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October 24, 2006

NJ Supreme Court decides on Atkins procedures

In an interesting 5-2 decision, the New Jersey Supreme Court in State v. Jiminez, No. A-50-2005 (N.J. Oct. 24, 2006) (available here), has rejected lower court's ruling that, after the Supreme Court's ruling in Atkins, the state seeking to impose a death sentence must prove to a jury beyond a reasonable doubt that a defendant is not retarded.  The New Jersey Supreme Court concluded that the absence of mental retardation is not akin to a capital trigger, and that the defendant has the burden to prove by a preponderance of the evidence that he is retarded. The Court summarized its holding in this way:

As noted above, every state considering the issue has determined that a defendant raising a claim of mental retardation bears the burden of proof on the claim.  We agree with those determinations.  We hold further that the claim must be proved to the jury by a preponderance of the evidence at the close of the guilt-phase trial and before the penalty phase trial begins.  Nonetheless, we concur with the Appellate Division that in those cases where "reasonable minds cannot differ as to the existence of retardation" a judge should decide the Atkins claim pre-trial thus avoiding a capital prosecution altogether.  The requirement that a jury decide the issue at the close of the guilt-phase trial is not constitutionally based, but rather, is imposed by the Court in the exercise of its general supervisory authority over trial administration.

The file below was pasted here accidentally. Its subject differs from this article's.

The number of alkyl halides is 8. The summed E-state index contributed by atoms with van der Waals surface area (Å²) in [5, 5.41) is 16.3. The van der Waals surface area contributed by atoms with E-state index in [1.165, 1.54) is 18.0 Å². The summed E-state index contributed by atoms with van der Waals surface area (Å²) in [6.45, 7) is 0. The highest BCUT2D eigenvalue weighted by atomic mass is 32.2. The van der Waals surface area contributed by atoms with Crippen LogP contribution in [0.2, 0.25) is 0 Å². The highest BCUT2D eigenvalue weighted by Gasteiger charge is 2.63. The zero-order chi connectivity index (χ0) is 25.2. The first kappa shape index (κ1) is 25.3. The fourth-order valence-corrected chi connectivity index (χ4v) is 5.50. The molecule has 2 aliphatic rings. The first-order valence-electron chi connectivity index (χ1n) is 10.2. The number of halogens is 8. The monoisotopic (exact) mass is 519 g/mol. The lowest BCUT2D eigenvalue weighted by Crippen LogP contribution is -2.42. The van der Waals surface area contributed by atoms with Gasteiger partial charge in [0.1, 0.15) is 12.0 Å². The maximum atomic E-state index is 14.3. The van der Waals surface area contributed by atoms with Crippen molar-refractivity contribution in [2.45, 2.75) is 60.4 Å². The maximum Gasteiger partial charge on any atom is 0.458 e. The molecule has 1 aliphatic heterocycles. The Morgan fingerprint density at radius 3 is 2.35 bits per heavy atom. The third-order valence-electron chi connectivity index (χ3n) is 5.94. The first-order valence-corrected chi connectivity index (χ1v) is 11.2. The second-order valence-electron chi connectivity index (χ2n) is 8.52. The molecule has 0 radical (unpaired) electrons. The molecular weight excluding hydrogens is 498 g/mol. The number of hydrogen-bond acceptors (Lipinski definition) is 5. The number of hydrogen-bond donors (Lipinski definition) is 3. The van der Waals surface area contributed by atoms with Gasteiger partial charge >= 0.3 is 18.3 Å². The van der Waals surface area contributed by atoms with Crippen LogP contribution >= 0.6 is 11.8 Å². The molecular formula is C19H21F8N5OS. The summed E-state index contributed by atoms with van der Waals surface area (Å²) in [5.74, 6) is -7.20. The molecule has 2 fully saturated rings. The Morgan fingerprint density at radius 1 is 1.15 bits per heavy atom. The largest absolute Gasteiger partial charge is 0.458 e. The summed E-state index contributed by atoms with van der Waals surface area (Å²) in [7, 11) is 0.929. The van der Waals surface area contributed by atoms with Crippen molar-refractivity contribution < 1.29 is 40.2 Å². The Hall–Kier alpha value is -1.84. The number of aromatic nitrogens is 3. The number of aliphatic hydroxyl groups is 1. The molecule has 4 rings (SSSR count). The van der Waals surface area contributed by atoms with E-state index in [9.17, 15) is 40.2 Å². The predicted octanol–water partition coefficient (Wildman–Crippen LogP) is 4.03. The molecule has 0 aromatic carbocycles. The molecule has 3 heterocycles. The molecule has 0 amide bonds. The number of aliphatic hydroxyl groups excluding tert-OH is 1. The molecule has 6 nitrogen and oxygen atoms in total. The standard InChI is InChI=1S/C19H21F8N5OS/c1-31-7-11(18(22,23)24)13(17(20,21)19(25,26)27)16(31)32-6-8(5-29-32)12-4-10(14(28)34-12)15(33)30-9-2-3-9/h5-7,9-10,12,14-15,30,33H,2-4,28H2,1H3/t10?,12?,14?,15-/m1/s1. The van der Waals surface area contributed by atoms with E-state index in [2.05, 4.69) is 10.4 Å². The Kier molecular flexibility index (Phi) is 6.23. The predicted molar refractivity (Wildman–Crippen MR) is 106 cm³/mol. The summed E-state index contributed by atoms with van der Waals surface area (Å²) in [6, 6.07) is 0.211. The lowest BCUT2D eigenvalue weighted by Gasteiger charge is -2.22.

October 24, 2006 at 10:42 AM | Permalink


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